In my novel Passport Control my heroine, Miriam Gil, doesn’t have much to go on when it comes to memory. Indeed, there is not a line in the novel she begins with anything close to “Remember when?” She cannot give what she doesn’t have, not to her new friends in the novel, though she comes to love them, and not to the reader.
This year, Tu b’Shvat, the New Year for Trees, falls only a few days after International Holocaust Remembrance Day. Here is a poem that encompasses both.
Even when all that defines us is stripped away, one thing remains–the ability to help others. In extending a hand to another we save ourselves as well.
It is a strange thing, to be a memory…. I write from a moment in my own past—from within my memories. In fact, I realize that I am my memories. I am everything that I remember up to this point in my life. I drift between the past and the future—living and dreaming and thinking in the past, but writing in my own future.
A sonderkommando questions the absence of God, and finds an unexpected answer.
A poem by Ovaday ben Malka on memory and our inability to flee from the past.
On March 25th 1943, Ovadya and his family arrived at Birkenau. His mother Malka and his sister Miryam were gassed on arrival. At seventeen, Ovadya had already outlived his world, though he was as yet unaware of it. His survival was to cost him dearly. On March 25th 2014, his story was officially released into the world. His promises to the dead were fulfilled and he had witnessed their fulfillment.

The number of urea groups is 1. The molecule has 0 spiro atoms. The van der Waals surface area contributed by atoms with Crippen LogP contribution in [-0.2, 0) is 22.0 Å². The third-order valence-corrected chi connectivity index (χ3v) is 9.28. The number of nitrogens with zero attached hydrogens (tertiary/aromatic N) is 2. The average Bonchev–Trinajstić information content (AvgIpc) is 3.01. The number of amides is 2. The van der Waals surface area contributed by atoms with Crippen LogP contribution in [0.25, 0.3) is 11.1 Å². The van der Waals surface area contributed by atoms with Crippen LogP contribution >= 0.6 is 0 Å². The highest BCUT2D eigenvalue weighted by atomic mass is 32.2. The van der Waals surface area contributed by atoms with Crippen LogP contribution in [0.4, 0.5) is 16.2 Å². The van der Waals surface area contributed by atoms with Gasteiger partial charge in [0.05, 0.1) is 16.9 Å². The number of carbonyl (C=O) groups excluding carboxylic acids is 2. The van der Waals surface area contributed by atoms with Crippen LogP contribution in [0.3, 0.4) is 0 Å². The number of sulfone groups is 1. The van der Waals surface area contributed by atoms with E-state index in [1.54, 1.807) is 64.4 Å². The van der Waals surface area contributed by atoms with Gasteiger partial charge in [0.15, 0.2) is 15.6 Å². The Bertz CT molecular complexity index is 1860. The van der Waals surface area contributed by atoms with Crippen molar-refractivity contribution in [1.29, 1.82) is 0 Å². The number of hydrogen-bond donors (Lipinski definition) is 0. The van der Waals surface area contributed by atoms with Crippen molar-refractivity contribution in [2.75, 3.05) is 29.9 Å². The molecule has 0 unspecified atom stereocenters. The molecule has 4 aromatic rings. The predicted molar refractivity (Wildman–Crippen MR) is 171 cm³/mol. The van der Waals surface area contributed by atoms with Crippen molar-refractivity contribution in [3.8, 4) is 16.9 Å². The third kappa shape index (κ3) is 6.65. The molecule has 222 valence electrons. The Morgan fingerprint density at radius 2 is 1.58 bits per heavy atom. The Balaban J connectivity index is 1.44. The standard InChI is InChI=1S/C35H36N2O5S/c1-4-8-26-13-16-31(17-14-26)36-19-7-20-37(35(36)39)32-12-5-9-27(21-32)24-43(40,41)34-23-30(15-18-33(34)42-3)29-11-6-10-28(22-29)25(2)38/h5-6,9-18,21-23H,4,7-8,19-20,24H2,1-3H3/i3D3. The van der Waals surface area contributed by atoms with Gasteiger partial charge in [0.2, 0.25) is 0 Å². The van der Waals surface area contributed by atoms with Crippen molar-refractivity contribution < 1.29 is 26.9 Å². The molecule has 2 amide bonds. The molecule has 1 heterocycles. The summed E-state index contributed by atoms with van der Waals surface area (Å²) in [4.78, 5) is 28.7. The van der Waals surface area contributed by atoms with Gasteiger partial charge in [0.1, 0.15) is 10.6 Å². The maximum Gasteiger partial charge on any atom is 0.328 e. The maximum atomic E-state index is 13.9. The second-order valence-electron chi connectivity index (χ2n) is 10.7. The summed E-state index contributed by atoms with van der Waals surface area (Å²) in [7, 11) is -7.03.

It is ironic, and somehow appropriate that Holocaust Remembrance Day is not commemorated in Israel. At least not on the same day as the rest of the world commemorates it. Truly, we are “a people that dwells alone.” How to commemorate Yom HaShoah is a dilemma that we still grapple with. Here, it’s personal; not a historical event to be commemorated, but a memory to be endured. There are a large number of Israelis who know first-hand “how bad it got”. And even the children and grandchildren know to some extent, just because of the the things that their parents and grandparents can’t speak of. And yet, even here, the survivors were at first afraid to speak of it for fear of not being understood. Either you were there, in which case no words are necessary, or you weren’t, in which case no words are enough.